On reflection, some services may realise they have created, over time, a certain level of expectation with regards to what parents anticipate seeing at events like graduation.

 

Understand the answers

To develop an understand the answers to these questions, educators should be guided by the principles and practices of the Early Years Learning Framework (EYLF) and the National Quality Standards (NQS) which echo both the ECA Code of Ethics and the United Nations Rights of the Child.

These standards and philosophies pay particular regard to the themes of respecting children’s agency, ensuring consultation and collaboration with children and families, and seeing children as capable and confident individuals who are able to positively contribute to the world around them.

Another key component of our role is to act as advocates and not just for the children that we educate and care for, but also for our profession. This means we often must educate the families in our service and the wider community as well.

On reflection, some services may realise they have created, over time, a certain level of expectation with regards to what parents anticipate seeing at events like graduation.

Parents matter too, but how?

We then can feel obliged to satisfy the parents. After all, they are our clients too. The questions we need to ask ourselves are, Is this the best I can possibly do for this child? and Am I doing what is best for the child, or am I doing what the parent wants?

You can add to this, How sure am I that we haven’t inadvertently created the parents’ expectations? and What can I do to explain to parents that we want to choose a different path for their children this year and into the future?

The National Quality Framework tells us that we are required to work in partnership with families, to build reciprocal relationships with them and ensure we inform and consult with them about their child’s learning and development.

This does not mean we ignore our experience and knowledge as early childhood professionals, acting in the best interests of each child, in order to please the families.

It is our role to consult with families and inform them and educate them as to why we have decided to critically reflect on practice and review previous traditions or practice.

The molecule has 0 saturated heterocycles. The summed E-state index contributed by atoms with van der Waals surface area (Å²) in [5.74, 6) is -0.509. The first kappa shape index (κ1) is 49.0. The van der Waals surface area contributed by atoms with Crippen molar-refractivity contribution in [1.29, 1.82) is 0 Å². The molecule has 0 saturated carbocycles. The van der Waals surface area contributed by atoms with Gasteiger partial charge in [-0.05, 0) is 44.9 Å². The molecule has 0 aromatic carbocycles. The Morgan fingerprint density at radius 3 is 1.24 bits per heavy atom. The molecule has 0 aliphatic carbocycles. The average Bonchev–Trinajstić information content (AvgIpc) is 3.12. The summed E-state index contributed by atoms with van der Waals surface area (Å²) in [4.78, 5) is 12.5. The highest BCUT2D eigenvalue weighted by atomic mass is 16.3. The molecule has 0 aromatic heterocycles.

When you choose to agree to something you KNOW is not in the child’s best interests, just because a parent wants it, you cease to be an advocate for the child.

Educators, recognise that the statement “but the parents love it!” is NOT an adequate defence of poor quality pedagogy.

Anne Peters, 2018

Where to now?

Decisions around graduation and end of year celebrations, like any events that are held throughout the year, are individual to your service. If they are important to your service community, they deserve to be acknowledged.

The principal message is to ensure that decisions about these celebrations are based on collaboration with children and families and have included critical reflection from educators.

Whatever the result, don’t do it just because it’s what you’ve always done before!

Read part one here.

 

References, parts one and two

Jesse Alexander on graduation ceremonies, November 25, 2014

Anne Peters on advocacy, October 2018

 

Additional reading

Glitter alternatives, a CELA Simple Guide

V-Day makes you gag? Write a love letter to your library instead.

With all due respect, what’s professional about pyjamas? A new provocation from Molly Rhodin

Easy framework for hard conversations

Talking to young children about Remembrance Day

 

Danielle Bopping

Danielle’s early childhood career began in 1997 when she completed an Advanced Diploma of Child Care Studies. Over the last 20 years, she has worked in a variety of early childhood settings, with children aged 0-12 years, in Australia, England, Ireland and Thailand. She recently completed a Bachelor of Education (0-5) years, the Adv. Dip of Community Sector Management and a Cert IV TAE. Currently she works part-time as a preschool teacher and teaches the Cert III and Diploma of Early Education and Care to foreign language students.